The Quest

A poem by Rudyard Kipling

The knight came home from the quest,
Muddied and sore he came.
Battered of shield and crest,
Bannerless, bruised and lame.
Fighting we take no shame,
Better is man for a fall.
Merrily borne, the bugle-horn
Answered the warder’s call:,
“Here is my lance to mend (Haro!),
Here is my horse to be shot!
Ay, they were strong, and the fight was long;
But I paid as good as I got!”

“Oh, dark and deep their van,
That mocked my battle-cry.
I could not miss my man,
But I could not carry by:
Utterly whelmed was I,
Flung under, horse and all.”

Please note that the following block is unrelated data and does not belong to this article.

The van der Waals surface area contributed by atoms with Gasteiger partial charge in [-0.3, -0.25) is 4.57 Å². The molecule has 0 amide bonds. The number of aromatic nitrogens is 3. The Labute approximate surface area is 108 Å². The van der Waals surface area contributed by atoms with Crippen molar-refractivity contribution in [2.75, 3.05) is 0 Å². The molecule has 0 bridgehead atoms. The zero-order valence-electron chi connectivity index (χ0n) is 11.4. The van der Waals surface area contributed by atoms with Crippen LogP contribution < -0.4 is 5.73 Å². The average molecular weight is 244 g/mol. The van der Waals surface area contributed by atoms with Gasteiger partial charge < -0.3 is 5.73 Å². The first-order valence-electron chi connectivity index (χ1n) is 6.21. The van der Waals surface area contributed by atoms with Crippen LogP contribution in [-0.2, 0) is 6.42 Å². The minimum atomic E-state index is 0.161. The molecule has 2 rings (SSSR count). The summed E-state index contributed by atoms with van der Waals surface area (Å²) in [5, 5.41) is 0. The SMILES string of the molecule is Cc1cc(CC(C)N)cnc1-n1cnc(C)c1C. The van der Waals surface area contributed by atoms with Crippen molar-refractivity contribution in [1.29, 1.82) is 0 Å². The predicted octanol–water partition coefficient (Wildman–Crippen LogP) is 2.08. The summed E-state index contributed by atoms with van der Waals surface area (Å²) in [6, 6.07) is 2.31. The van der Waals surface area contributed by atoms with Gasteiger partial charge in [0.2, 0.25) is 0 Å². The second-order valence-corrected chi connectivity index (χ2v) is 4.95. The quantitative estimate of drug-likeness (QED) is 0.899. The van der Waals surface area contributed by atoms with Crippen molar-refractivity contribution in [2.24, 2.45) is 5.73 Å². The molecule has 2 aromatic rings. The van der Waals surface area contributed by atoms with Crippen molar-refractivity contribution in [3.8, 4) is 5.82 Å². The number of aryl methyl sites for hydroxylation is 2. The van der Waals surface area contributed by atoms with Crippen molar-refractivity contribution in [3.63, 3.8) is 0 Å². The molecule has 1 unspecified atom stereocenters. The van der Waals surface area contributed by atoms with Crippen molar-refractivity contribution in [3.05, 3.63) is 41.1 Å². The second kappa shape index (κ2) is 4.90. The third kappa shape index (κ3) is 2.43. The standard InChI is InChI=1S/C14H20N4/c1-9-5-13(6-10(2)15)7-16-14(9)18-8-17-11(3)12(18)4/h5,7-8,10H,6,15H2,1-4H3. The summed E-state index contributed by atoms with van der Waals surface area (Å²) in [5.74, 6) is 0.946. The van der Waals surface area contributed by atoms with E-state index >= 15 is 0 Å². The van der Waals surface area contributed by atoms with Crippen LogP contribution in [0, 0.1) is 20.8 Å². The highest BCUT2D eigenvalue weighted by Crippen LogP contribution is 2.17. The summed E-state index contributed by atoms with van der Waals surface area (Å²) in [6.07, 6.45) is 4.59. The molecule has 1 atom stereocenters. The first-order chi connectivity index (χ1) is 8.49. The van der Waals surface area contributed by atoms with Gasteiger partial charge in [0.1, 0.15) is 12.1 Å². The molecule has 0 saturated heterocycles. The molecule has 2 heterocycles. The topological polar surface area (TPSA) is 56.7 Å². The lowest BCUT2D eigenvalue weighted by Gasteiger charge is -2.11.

Merrily borne, the bugle-horn
Answered the warder’s call!

“My wounds are noised abroad;
But theirs my foemen cloaked.
Ye see my broken sword,
But never the blades she broke;
Paying them stroke for stroke,
Good handsel over all.”
Merrily borne, the bugle-horn
Answered the warder’s call!

“My shame ye count and know.
Ye say the quest is vain.
Ye have not seen my foe.
Ye have not told his slain.
Surely he fights again, again;
But when ye prove his line,
There shall come to your aid my broken blade
In the last, lost fight of mine!
And here is my lance to mend (Haro!),
And here is my horse to be shot!
Ay, they were strong, and the fight was long;
But I paid as good as I got!”

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